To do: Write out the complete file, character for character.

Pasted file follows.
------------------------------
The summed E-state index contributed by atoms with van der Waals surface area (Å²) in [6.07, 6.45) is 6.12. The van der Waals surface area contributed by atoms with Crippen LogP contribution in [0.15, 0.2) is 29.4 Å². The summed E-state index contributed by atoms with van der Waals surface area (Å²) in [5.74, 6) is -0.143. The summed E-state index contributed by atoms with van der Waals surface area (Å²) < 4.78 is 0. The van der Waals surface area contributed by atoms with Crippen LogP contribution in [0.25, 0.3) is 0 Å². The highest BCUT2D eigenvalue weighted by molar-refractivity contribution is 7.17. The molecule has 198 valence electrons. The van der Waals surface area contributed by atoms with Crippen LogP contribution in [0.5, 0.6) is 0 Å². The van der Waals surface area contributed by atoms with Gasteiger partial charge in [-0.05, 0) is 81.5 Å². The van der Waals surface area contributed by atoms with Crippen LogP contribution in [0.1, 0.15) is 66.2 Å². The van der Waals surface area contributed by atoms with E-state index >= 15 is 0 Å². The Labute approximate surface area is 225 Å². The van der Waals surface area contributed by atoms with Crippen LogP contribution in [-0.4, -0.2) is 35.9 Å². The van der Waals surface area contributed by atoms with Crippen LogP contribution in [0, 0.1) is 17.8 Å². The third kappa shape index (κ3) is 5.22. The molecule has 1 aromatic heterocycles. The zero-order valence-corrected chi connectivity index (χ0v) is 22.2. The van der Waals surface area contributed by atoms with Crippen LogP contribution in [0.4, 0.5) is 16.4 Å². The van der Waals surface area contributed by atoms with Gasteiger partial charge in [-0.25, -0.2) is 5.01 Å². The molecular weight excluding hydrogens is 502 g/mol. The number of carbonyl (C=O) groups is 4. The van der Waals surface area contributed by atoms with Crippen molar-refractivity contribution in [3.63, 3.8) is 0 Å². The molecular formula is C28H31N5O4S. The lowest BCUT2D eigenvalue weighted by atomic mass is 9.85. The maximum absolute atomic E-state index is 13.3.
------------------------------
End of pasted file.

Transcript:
The summed E-state index contributed by atoms with van der Waals surface area (Å²) in [6.07, 6.45) is 6.12. The van der Waals surface area contributed by atoms with Crippen LogP contribution in [0.15, 0.2) is 29.4 Å². The summed E-state index contributed by atoms with van der Waals surface area (Å²) in [5.74, 6) is -0.143. The summed E-state index contributed by atoms with van der Waals surface area (Å²) < 4.78 is 0. The van der Waals surface area contributed by atoms with Crippen LogP contribution in [0.25, 0.3) is 0 Å². The highest BCUT2D eigenvalue weighted by molar-refractivity contribution is 7.17. The molecule has 198 valence electrons. The van der Waals surface area contributed by atoms with Crippen LogP contribution in [0.5, 0.6) is 0 Å². The van der Waals surface area contributed by atoms with Gasteiger partial charge in [-0.05, 0) is 81.5 Å². The van der Waals surface area contributed by atoms with Crippen LogP contribution in [0.1, 0.15) is 66.2 Å². The van der Waals surface area contributed by atoms with E-state index >= 15 is 0 Å². The Labute approximate surface area is 225 Å². The van der Waals surface area contributed by atoms with Crippen LogP contribution in [-0.4, -0.2) is 35.9 Å². The van der Waals surface area contributed by atoms with Crippen LogP contribution in [0, 0.1) is 17.8 Å². The third kappa shape index (κ3) is 5.22. The molecule has 1 aromatic heterocycles. The zero-order valence-corrected chi connectivity index (χ0v) is 22.2. The van der Waals surface area contributed by atoms with Crippen LogP contribution in [0.4, 0.5) is 16.4 Å². The van der Waals surface area contributed by atoms with Gasteiger partial charge in [-0.25, -0.2) is 5.01 Å². The molecular weight excluding hydrogens is 502 g/mol. The number of carbonyl (C=O) groups is 4. The van der Waals surface area contributed by atoms with Crippen molar-refractivity contribution in [3.63, 3.8) is 0 Å². The molecular formula is C28H31N5O4S. The lowest BCUT2D eigenvalue weighted by atomic mass is 9.85. The maximum absolute atomic E-state index is 13.3.